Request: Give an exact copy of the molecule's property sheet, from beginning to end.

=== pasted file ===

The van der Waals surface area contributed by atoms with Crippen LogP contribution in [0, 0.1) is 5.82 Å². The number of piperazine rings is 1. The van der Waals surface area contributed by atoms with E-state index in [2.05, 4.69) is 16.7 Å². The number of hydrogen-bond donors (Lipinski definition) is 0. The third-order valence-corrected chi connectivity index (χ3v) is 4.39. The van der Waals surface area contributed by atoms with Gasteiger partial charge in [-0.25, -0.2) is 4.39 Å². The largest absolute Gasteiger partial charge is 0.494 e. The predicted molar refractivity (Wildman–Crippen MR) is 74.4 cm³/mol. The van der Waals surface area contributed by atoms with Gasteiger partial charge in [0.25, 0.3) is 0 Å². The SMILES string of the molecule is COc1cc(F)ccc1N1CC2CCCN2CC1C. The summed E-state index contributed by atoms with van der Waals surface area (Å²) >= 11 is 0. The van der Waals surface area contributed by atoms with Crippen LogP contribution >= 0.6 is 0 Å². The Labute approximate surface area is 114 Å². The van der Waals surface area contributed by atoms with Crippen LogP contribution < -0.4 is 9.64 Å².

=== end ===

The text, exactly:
The van der Waals surface area contributed by atoms with Crippen LogP contribution in [0, 0.1) is 5.82 Å². The number of piperazine rings is 1. The van der Waals surface area contributed by atoms with E-state index in [2.05, 4.69) is 16.7 Å². The number of hydrogen-bond donors (Lipinski definition) is 0. The third-order valence-corrected chi connectivity index (χ3v) is 4.39. The van der Waals surface area contributed by atoms with Gasteiger partial charge in [-0.25, -0.2) is 4.39 Å². The largest absolute Gasteiger partial charge is 0.494 e. The predicted molar refractivity (Wildman–Crippen MR) is 74.4 cm³/mol. The van der Waals surface area contributed by atoms with Gasteiger partial charge in [0.25, 0.3) is 0 Å². The SMILES string of the molecule is COc1cc(F)ccc1N1CC2CCCN2CC1C. The summed E-state index contributed by atoms with van der Waals surface area (Å²) >= 11 is 0. The van der Waals surface area contributed by atoms with Crippen LogP contribution >= 0.6 is 0 Å². The Labute approximate surface area is 114 Å². The van der Waals surface area contributed by atoms with Crippen LogP contribution < -0.4 is 9.64 Å².